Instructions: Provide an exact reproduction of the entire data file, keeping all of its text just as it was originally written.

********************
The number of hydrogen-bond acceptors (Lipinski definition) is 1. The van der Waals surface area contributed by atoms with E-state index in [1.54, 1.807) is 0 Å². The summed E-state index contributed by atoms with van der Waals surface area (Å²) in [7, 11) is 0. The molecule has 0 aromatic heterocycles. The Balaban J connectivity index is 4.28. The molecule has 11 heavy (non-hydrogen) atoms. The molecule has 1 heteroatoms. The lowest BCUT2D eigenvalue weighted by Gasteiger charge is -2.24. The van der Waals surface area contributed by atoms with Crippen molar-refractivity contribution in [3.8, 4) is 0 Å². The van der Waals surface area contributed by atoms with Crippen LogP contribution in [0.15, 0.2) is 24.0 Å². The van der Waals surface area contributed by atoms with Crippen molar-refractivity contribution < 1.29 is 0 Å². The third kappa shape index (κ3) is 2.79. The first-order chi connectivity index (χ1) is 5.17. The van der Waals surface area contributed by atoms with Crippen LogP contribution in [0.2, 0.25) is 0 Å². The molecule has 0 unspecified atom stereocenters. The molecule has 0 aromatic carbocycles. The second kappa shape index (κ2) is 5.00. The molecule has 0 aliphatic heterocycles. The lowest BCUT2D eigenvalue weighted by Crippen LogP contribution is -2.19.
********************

The number of hydrogen-bond acceptors (Lipinski definition) is 1. The van der Waals surface area contributed by atoms with E-state index in [1.54, 1.807) is 0 Å². The summed E-state index contributed by atoms with van der Waals surface area (Å²) in [7, 11) is 0. The molecule has 0 aromatic heterocycles. The Balaban J connectivity index is 4.28. The molecule has 11 heavy (non-hydrogen) atoms. The molecule has 1 heteroatoms. The lowest BCUT2D eigenvalue weighted by Gasteiger charge is -2.24. The van der Waals surface area contributed by atoms with Crippen molar-refractivity contribution in [3.8, 4) is 0 Å². The van der Waals surface area contributed by atoms with Crippen LogP contribution in [0.15, 0.2) is 24.0 Å². The van der Waals surface area contributed by atoms with Crippen molar-refractivity contribution < 1.29 is 0 Å². The third kappa shape index (κ3) is 2.79. The first-order chi connectivity index (χ1) is 5.17. The van der Waals surface area contributed by atoms with Crippen LogP contribution in [0.2, 0.25) is 0 Å². The molecule has 0 unspecified atom stereocenters. The molecule has 0 aromatic carbocycles. The second kappa shape index (κ2) is 5.00. The molecule has 0 aliphatic heterocycles. The lowest BCUT2D eigenvalue weighted by Crippen LogP contribution is -2.19.